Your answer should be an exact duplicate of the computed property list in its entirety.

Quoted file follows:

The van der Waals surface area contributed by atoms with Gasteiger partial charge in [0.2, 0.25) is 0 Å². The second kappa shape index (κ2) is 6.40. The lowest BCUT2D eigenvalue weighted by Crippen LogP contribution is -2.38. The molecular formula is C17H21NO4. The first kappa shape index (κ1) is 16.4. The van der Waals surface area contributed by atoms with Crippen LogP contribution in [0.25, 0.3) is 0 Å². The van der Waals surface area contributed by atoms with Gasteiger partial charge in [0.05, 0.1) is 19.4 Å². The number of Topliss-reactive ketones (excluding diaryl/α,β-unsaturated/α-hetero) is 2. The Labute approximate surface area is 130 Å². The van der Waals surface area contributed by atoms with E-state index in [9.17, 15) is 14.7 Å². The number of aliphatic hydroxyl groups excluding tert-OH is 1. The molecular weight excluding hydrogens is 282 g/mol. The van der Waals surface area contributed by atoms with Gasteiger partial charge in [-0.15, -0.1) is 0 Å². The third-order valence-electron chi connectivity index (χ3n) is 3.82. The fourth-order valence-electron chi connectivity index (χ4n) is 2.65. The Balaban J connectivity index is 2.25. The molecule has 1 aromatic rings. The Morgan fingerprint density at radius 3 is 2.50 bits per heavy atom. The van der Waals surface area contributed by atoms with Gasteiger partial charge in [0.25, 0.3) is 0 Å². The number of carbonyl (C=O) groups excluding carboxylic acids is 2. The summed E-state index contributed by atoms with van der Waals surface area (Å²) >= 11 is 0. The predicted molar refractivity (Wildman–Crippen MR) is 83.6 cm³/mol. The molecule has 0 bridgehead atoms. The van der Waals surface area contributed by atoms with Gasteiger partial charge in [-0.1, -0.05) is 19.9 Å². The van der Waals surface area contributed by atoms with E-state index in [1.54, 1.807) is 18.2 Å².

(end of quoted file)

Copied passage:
The van der Waals surface area contributed by atoms with Gasteiger partial charge in [0.2, 0.25) is 0 Å². The second kappa shape index (κ2) is 6.40. The lowest BCUT2D eigenvalue weighted by Crippen LogP contribution is -2.38. The molecular formula is C17H21NO4. The first kappa shape index (κ1) is 16.4. The van der Waals surface area contributed by atoms with Crippen LogP contribution in [0.25, 0.3) is 0 Å². The van der Waals surface area contributed by atoms with Gasteiger partial charge in [0.05, 0.1) is 19.4 Å². The number of Topliss-reactive ketones (excluding diaryl/α,β-unsaturated/α-hetero) is 2. The Labute approximate surface area is 130 Å². The van der Waals surface area contributed by atoms with E-state index in [9.17, 15) is 14.7 Å². The number of aliphatic hydroxyl groups excluding tert-OH is 1. The molecular weight excluding hydrogens is 282 g/mol. The van der Waals surface area contributed by atoms with Gasteiger partial charge in [-0.15, -0.1) is 0 Å². The third-order valence-electron chi connectivity index (χ3n) is 3.82. The fourth-order valence-electron chi connectivity index (χ4n) is 2.65. The Balaban J connectivity index is 2.25. The molecule has 1 aromatic rings. The Morgan fingerprint density at radius 3 is 2.50 bits per heavy atom. The van der Waals surface area contributed by atoms with Gasteiger partial charge in [0.25, 0.3) is 0 Å². The number of carbonyl (C=O) groups excluding carboxylic acids is 2. The summed E-state index contributed by atoms with van der Waals surface area (Å²) >= 11 is 0. The predicted molar refractivity (Wildman–Crippen MR) is 83.6 cm³/mol. The molecule has 0 bridgehead atoms. The van der Waals surface area contributed by atoms with Gasteiger partial charge in [-0.1, -0.05) is 19.9 Å². The van der Waals surface area contributed by atoms with E-state index in [1.54, 1.807) is 18.2 Å².